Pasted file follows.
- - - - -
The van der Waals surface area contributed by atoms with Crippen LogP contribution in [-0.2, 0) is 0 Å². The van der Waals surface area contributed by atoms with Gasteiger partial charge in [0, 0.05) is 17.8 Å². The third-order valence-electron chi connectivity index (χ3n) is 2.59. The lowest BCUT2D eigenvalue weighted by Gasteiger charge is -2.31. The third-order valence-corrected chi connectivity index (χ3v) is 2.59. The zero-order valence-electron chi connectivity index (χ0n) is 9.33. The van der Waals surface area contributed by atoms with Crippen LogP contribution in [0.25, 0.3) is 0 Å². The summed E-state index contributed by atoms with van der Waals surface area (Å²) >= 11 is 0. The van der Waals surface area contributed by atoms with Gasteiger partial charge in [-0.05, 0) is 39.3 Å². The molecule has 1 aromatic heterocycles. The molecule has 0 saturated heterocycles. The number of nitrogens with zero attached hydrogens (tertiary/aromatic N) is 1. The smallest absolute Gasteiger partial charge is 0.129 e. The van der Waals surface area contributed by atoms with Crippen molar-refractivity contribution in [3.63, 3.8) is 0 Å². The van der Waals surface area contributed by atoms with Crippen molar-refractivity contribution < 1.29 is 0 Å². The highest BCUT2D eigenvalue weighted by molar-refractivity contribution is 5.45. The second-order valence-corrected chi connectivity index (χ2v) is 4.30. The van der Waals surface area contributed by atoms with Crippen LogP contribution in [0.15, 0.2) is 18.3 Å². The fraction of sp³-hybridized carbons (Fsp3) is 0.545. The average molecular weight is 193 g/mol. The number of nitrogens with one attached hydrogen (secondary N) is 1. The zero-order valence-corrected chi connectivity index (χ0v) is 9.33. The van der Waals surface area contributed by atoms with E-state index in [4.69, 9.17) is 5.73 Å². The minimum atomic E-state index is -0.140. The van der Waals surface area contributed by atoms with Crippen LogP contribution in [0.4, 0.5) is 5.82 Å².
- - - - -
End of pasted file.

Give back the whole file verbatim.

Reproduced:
The van der Waals surface area contributed by atoms with Crippen LogP contribution in [-0.2, 0) is 0 Å². The van der Waals surface area contributed by atoms with Gasteiger partial charge in [0, 0.05) is 17.8 Å². The third-order valence-electron chi connectivity index (χ3n) is 2.59. The lowest BCUT2D eigenvalue weighted by Gasteiger charge is -2.31. The third-order valence-corrected chi connectivity index (χ3v) is 2.59. The zero-order valence-electron chi connectivity index (χ0n) is 9.33. The van der Waals surface area contributed by atoms with Crippen LogP contribution in [0.25, 0.3) is 0 Å². The summed E-state index contributed by atoms with van der Waals surface area (Å²) >= 11 is 0. The van der Waals surface area contributed by atoms with Gasteiger partial charge in [-0.05, 0) is 39.3 Å². The molecule has 1 aromatic heterocycles. The molecule has 0 saturated heterocycles. The number of nitrogens with zero attached hydrogens (tertiary/aromatic N) is 1. The smallest absolute Gasteiger partial charge is 0.129 e. The van der Waals surface area contributed by atoms with Crippen molar-refractivity contribution in [3.63, 3.8) is 0 Å². The van der Waals surface area contributed by atoms with Crippen molar-refractivity contribution < 1.29 is 0 Å². The highest BCUT2D eigenvalue weighted by molar-refractivity contribution is 5.45. The second-order valence-corrected chi connectivity index (χ2v) is 4.30. The van der Waals surface area contributed by atoms with Crippen LogP contribution in [0.15, 0.2) is 18.3 Å². The fraction of sp³-hybridized carbons (Fsp3) is 0.545. The average molecular weight is 193 g/mol. The number of nitrogens with one attached hydrogen (secondary N) is 1. The zero-order valence-corrected chi connectivity index (χ0v) is 9.33. The van der Waals surface area contributed by atoms with E-state index in [4.69, 9.17) is 5.73 Å². The minimum atomic E-state index is -0.140. The van der Waals surface area contributed by atoms with Crippen LogP contribution in [0.4, 0.5) is 5.82 Å².